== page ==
Today’s fast-paced and often disruptive business climate makes it harder than ever to upskill an existing workforce and ensure organizational readiness to perform.
The challenge of training a vast, multi-generational staff is often compounded by geographic dispersion and the need to demonstrate measurable business impact. It’s no wonder that chief learning officers find it hard to engage diverse skills, abilities and backgrounds all at once; their ranks are broad and multifaceted.
To rise to this challenge, CLOs are turning to adaptive learning, or systems of artificial intelligence that optimize each learner’s experience in real time, enabling him or her to learn as efficiently and effectively as possible.
At their best, adaptive learning platforms slash wasted time, arming CLOs with technology so fine-tuned and intelligent, it’s like having a one-on-one instructor for every learner. To accomplish this goal, adaptive learning is built on three pillars: mastery, personalization and scale.
Mastery-based learning, the idea that learners’ progression through a course is dependent on mastery as opposed to seat time, lies at the core of adaptive learning. The concept is actually intrinsic to corporate life. Our progress up the corporate ladder is based on factors generally unrelated to seat time: achievement, initiative and networking. Progress isn’t about the passage of time; it’s about focus and intensity. Adaptive learning applies this principle to learning: If mastery is what’s important in learning, then why not optimize for it?
Properly optimizing a platform around mastery requires a heightened focus on assessments, the hinges of a learning experience, which reflect whether or not concepts were, in fact, mastered. After all, if learners are progressing based on mastery, what indicates mastery? Assessments generally serve this purpose in any learning experience, but in the case of mastery-based learning, they become more important than ever. Boiled down simply, answering a question correctly or incorrectly (assuming it is a quality question) reveals something about the learner’s state of knowledge. This information about the learner’s state can be used to adapt the course in real time.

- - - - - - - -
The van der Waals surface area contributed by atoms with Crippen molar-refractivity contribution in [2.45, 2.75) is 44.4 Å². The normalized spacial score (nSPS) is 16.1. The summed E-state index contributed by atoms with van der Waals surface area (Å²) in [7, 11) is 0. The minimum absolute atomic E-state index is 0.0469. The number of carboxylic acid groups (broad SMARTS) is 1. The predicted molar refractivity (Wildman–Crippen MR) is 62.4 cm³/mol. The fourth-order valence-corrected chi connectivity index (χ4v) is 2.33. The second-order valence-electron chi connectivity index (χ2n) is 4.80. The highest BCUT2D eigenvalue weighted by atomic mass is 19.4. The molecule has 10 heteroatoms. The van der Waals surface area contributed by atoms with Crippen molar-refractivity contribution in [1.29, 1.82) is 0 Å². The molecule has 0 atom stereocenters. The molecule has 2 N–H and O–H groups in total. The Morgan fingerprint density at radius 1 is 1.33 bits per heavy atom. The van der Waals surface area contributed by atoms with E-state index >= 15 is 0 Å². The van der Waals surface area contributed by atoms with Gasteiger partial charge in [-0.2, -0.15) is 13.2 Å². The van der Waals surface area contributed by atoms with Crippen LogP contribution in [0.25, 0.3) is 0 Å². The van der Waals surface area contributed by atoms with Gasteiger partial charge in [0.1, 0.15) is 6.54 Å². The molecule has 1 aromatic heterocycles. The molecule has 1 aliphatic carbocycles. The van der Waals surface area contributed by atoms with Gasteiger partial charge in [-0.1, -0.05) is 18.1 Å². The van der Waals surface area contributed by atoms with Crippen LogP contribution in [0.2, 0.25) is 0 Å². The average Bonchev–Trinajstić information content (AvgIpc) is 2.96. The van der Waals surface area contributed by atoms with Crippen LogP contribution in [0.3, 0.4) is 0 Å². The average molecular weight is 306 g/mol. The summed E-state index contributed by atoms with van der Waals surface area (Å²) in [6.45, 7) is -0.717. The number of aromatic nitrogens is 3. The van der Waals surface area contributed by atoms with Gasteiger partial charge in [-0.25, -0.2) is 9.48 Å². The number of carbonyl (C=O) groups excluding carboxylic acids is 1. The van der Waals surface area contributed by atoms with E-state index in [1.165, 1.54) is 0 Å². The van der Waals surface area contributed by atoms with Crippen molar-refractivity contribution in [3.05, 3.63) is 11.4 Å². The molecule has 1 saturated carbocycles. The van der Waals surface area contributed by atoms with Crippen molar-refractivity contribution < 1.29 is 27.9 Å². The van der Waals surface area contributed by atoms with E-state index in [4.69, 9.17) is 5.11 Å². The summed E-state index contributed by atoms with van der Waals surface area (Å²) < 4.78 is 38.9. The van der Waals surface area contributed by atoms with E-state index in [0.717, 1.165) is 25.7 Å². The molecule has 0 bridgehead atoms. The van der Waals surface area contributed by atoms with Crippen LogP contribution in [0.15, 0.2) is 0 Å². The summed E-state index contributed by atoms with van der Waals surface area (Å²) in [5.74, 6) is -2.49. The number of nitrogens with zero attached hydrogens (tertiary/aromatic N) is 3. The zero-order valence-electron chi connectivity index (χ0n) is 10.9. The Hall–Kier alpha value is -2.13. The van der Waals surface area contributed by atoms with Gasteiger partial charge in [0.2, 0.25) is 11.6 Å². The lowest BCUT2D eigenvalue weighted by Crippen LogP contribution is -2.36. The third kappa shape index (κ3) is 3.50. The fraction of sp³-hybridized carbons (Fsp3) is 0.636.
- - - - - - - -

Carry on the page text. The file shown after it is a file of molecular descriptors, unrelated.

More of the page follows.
Different platforms accomplish this task differently. It can happen simply and straightforwardly by taking large goals, breaking them into smaller objectives and micro-objectives, and then aligning each micro-objective with assessments and learning resources (or any sort of learning content) in the platform. Structuring the content this way gives the learning experience a mastery-based framework. Learner interaction with the content can then generate a data layer that powers not only adaptive learning but also agile authoring and tailored instruction. As learners begin taking the course, the platform gives every stakeholder – learners, instructors and authors – granular insight into a range of performance metrics.
Adaptive learning takes this concept of mastery one step further and personalizes the pursuit of mastery, so that each learner progresses not only according to his or her proficiency level but also based on confidence and engagement, which are also significant factors in a learning experience.
To fully personalize content, adaptive learning incorporates algorithms. Four theories work together to give an adaptive learning platforms its reflexes, the way an instructor might pivot strategies from learner to learner:
The first, metacognitive theory, holds that people learn best when they know what they don’t know. As learners move through content, the platform captures data on accuracy, confidence and time. Armed with these data, the platform can instantly adjust content to not only help each learner increase accuracy but also to improve awareness of accuracy, so that the learner walks away knowing what he or she knows and doesn’t know.
The second principle, the theory of deliberate practice, suggests that understanding weaknesses helps refine and focus practice. To address this principle, an adaptive learning platform continually tailors content based on the individual learner’s weaknesses, saving time and focusing energy for maximum efficiency.
At the same time, this theory should be tempered by the theory of fun for game design, which holds that learners are most engaged when they are challenged but not too challenged. If too many questions are consecutively answered incorrectly, for instance, the platform will deliver a question that provides a quick win to build confidence and increase engagement.
Finally, the Ebbinghaus forgetting curve holds that to truly learn something, learners must commit it to long-term memory, and that the best time to do so is just as learners are about to forget it. Incorporating this theory, the platform can use data to predict when a learner is likely to lose a concept from short-term memory. It can then automatically reintroduce this content just before it slips away, solidifying it in the learner’s mind as long-term memory.
It’s called adaptive learning not just because it adapts seamlessly to a variety of learners, but also because it’s flexible enough to transform almost any content – technical, qualitative or quantitative – into an adaptive course. In the corporate space, this pillar is absolutely crucial. Whether it’s technical skills, accounting or public speaking, a successful adaptive learning platform must be able to take any content and re-route it into a modularized course that’s responsive to each learner’s specific needs and capabilities.
That’s the future of corporate learning: flexible, scalable platforms refined by millions of learners and thousands of authors, capable of transforming corporate learning at the highest levels, across even the most dispersed and diverse workforce.